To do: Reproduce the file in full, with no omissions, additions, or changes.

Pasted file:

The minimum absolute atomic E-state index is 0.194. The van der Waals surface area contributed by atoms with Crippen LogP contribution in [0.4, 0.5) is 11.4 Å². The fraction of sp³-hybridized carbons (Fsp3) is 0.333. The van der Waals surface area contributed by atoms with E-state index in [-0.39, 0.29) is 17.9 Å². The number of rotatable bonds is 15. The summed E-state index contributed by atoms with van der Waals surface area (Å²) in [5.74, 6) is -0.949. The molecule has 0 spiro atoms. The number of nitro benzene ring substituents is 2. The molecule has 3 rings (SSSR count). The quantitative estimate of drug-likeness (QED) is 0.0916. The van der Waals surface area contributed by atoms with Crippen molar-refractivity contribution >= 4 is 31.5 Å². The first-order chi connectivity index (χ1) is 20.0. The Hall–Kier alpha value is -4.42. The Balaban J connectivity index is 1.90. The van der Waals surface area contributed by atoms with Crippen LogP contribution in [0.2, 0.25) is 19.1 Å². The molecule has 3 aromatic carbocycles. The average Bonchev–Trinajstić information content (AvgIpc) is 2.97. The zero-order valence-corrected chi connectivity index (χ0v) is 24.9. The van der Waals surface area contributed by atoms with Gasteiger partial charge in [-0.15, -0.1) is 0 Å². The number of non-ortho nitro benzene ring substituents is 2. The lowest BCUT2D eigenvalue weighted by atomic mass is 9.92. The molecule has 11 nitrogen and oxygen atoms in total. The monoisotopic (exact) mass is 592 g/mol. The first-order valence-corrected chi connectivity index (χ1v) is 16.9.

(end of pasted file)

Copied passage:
The minimum absolute atomic E-state index is 0.194. The van der Waals surface area contributed by atoms with Crippen LogP contribution in [0.4, 0.5) is 11.4 Å². The fraction of sp³-hybridized carbons (Fsp3) is 0.333. The van der Waals surface area contributed by atoms with E-state index in [-0.39, 0.29) is 17.9 Å². The number of rotatable bonds is 15. The summed E-state index contributed by atoms with van der Waals surface area (Å²) in [5.74, 6) is -0.949. The molecule has 0 spiro atoms. The number of nitro benzene ring substituents is 2. The molecule has 3 rings (SSSR count). The quantitative estimate of drug-likeness (QED) is 0.0916. The van der Waals surface area contributed by atoms with Crippen molar-refractivity contribution >= 4 is 31.5 Å². The first-order chi connectivity index (χ1) is 20.0. The Hall–Kier alpha value is -4.42. The Balaban J connectivity index is 1.90. The van der Waals surface area contributed by atoms with Crippen LogP contribution in [0.2, 0.25) is 19.1 Å². The molecule has 3 aromatic carbocycles. The average Bonchev–Trinajstić information content (AvgIpc) is 2.97. The zero-order valence-corrected chi connectivity index (χ0v) is 24.9. The van der Waals surface area contributed by atoms with Gasteiger partial charge in [-0.15, -0.1) is 0 Å². The number of non-ortho nitro benzene ring substituents is 2. The lowest BCUT2D eigenvalue weighted by atomic mass is 9.92. The molecule has 11 nitrogen and oxygen atoms in total. The monoisotopic (exact) mass is 592 g/mol. The first-order valence-corrected chi connectivity index (χ1v) is 16.9.